Focus Management Group

Do Corn Prices Change the Landscape For Leveraged Land?

By: Juanita Schwartzkopf – Managing Director

 

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Agricultural land values, especially in the Corn Belt, have risen significantly over the past five years. The chart below shows the increase in value of an acre of land from 2008 to 2012.   From 2011 to 2012 the Corn Belt experienced an overall 18.3% increase in land values, from $3,700 per acre to $5,560 per acre.  Iowa led the way with a 22.8% increase in value, from $3,950 per acre to $7,000 per acre.

The USDA National Agricultural Statistics Service compiles and summarizes agricultural land values in it annual reports.  The data above is from the “Land Values 2012 Summary (August 2012), USDA, National Agricultural Statistics Service”.

This increase in value was not unique to the Corn Belt.  The overall US agricultural land values increased from $2,170 per acre in 2008 to $2,650 per acre in 2012, or 22%.

A key driver of this increase in land values was the increased price of corn, and other commodities.  The table below shows the price per bushel of corn from 2008 to 2012, and through futures trading into 2014.  The price of corn as of December 31, 2007 was $3.77 per bushel and increased to $6.87 per bushel as of December 31, 2012 (an 82% increase).

The USDA National Agricultural Statistics Service compiles and summarizes agricultural land values in it annual reports.  The data above is from the “Land Values 2012 Summary (August 2012), USDA, National Agricultural Statistics Service”.

This increase in value was not unique to the Corn Belt.  The overall US agricultural land values increased from $2,170 per acre in 2008 to $2,650 per acre in 2012, or 22%.

A key driver of this increase in land values was the increased price of corn, and other commodities.  The table below shows the price per bushel of corn from 2008 to 2012, and through futures trading into 2014.  The price of corn as of December 31, 2007 was $3.77 per bushel and increased to $6.87 per bushel as of December 31, 2012 (an 82% increase).

Impact of Leverage

Using a range of corn prices from $5.50 per bushel to $7.50 per bushel, estimated annual input costs of $400 per acre, and a land cost of $5,000 per acre, cash flow depends on the leverage position of the land holder.  At $5.50 per bushel, a land owner with 80% leverage would be unable to pay debt as agreed.  That same land owner at 50% leverage would continue to service the debt.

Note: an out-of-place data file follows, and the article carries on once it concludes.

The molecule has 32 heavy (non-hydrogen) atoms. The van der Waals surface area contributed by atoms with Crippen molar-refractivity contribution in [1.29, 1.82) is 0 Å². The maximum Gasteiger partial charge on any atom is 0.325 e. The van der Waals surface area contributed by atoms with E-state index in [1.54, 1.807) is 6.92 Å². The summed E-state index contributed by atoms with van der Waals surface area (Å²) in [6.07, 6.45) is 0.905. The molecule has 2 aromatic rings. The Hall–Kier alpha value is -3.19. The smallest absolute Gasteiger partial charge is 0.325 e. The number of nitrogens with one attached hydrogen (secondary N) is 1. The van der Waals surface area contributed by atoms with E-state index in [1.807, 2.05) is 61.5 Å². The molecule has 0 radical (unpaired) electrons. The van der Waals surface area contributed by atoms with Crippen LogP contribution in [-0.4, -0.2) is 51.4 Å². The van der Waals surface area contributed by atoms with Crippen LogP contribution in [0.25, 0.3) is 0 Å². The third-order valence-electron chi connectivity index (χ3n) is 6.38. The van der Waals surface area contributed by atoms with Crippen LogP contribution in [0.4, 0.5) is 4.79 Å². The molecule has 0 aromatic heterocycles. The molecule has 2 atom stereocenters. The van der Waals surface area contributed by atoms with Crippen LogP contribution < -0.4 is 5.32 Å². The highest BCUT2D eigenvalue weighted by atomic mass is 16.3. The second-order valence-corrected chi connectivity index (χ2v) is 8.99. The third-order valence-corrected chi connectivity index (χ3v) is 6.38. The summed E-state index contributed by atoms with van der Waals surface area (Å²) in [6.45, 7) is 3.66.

This simple example shows the impact of the recent drop in corn prices on the ability to repay debt.  Crop farmers who were able to easily service debt at $7.50 per bushel are now unable to service debt at $5.50 per bushel.

How does this impact the lender?

If the lender is financing farming operations, it will be critical to forecast the lower income level for this planting cycle.  Advance rates and inventory values may need to be adjusted.

If the lender has supplied term debt, it will be important to perform stress tests on the portfolio to isolate which farming operations may experience cash flow problems as a result of this price change.

By preparing a few simple analyses, the lender will be able to determine:

  •  which borrowers may have difficulty meeting debt obligations as agreed, and
  • which borrowers require adjustments to their working capital lending arrangement.

When undertaking this review, the farmer’s hedging practices should also be reviewed.  Given the changes in market prices, farmers may be altering their hedging strategies.  In some cases, farmers who have not used hedging may be reacting to corn price decreases by locking in the lower prices, and therefore locking in the potential losses.  Alternately, farmers who have used hedging may not be using hedging this year because they do not want to lock in losses.

Focus Management Group has worked with borrowers and lenders in the crop farming and grain elevator industries.  Focus Management Group is a leading business restructuring firm headquartered in Tampa, with offices in Atlanta, Chicago, Cleveland, Dallas, and Los Angeles. For more information on our experience with successful turnarounds or restructuring in the Agricultural Industry please contact us.

 

 

 

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